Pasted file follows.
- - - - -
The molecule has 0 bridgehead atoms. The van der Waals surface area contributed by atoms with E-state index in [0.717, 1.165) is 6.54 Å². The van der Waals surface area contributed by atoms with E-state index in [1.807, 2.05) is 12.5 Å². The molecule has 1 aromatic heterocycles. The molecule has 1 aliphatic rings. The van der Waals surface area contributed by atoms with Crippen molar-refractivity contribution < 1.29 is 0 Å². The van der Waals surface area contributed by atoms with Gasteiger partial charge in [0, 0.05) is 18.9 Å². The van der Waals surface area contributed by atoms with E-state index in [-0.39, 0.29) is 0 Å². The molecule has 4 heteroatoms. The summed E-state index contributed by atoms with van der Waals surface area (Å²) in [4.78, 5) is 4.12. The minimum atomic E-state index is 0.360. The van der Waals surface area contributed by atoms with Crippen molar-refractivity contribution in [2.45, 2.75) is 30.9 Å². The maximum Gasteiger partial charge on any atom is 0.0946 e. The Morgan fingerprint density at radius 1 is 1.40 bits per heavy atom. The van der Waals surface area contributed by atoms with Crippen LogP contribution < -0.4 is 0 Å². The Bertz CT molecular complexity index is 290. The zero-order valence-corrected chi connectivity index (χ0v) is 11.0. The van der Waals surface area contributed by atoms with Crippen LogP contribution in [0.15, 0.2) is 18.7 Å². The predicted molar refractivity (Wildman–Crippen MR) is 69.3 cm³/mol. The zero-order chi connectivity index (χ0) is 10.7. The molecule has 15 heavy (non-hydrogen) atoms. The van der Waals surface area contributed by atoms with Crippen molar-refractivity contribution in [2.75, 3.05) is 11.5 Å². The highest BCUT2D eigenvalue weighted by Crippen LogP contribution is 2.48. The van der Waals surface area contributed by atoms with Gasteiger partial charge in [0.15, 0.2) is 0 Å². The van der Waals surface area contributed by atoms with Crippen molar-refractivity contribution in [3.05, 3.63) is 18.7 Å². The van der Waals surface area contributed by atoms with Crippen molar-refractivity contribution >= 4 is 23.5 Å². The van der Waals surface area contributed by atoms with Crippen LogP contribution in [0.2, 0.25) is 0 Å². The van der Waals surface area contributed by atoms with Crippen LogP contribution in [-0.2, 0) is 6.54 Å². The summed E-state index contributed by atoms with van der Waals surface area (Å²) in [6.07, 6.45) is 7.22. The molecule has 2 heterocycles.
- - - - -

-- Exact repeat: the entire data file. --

The molecule has 0 bridgehead atoms. The van der Waals surface area contributed by atoms with E-state index in [0.717, 1.165) is 6.54 Å². The van der Waals surface area contributed by atoms with E-state index in [1.807, 2.05) is 12.5 Å². The molecule has 1 aromatic heterocycles. The molecule has 1 aliphatic rings. The van der Waals surface area contributed by atoms with Crippen molar-refractivity contribution < 1.29 is 0 Å². The van der Waals surface area contributed by atoms with Gasteiger partial charge in [0, 0.05) is 18.9 Å². The van der Waals surface area contributed by atoms with E-state index in [-0.39, 0.29) is 0 Å². The molecule has 4 heteroatoms. The summed E-state index contributed by atoms with van der Waals surface area (Å²) in [4.78, 5) is 4.12. The minimum atomic E-state index is 0.360. The van der Waals surface area contributed by atoms with Crippen molar-refractivity contribution in [2.45, 2.75) is 30.9 Å². The maximum Gasteiger partial charge on any atom is 0.0946 e. The Morgan fingerprint density at radius 1 is 1.40 bits per heavy atom. The van der Waals surface area contributed by atoms with Crippen LogP contribution < -0.4 is 0 Å². The Bertz CT molecular complexity index is 290. The zero-order valence-corrected chi connectivity index (χ0v) is 11.0. The van der Waals surface area contributed by atoms with Crippen LogP contribution in [0.15, 0.2) is 18.7 Å². The predicted molar refractivity (Wildman–Crippen MR) is 69.3 cm³/mol. The zero-order chi connectivity index (χ0) is 10.7. The molecule has 15 heavy (non-hydrogen) atoms. The van der Waals surface area contributed by atoms with Crippen molar-refractivity contribution in [2.75, 3.05) is 11.5 Å². The highest BCUT2D eigenvalue weighted by Crippen LogP contribution is 2.48. The van der Waals surface area contributed by atoms with Gasteiger partial charge in [0.15, 0.2) is 0 Å². The van der Waals surface area contributed by atoms with Crippen molar-refractivity contribution in [3.05, 3.63) is 18.7 Å². The van der Waals surface area contributed by atoms with Crippen molar-refractivity contribution >= 4 is 23.5 Å². The van der Waals surface area contributed by atoms with Crippen LogP contribution in [0.2, 0.25) is 0 Å². The van der Waals surface area contributed by atoms with Crippen LogP contribution in [-0.2, 0) is 6.54 Å². The summed E-state index contributed by atoms with van der Waals surface area (Å²) in [6.07, 6.45) is 7.22. The molecule has 2 heterocycles.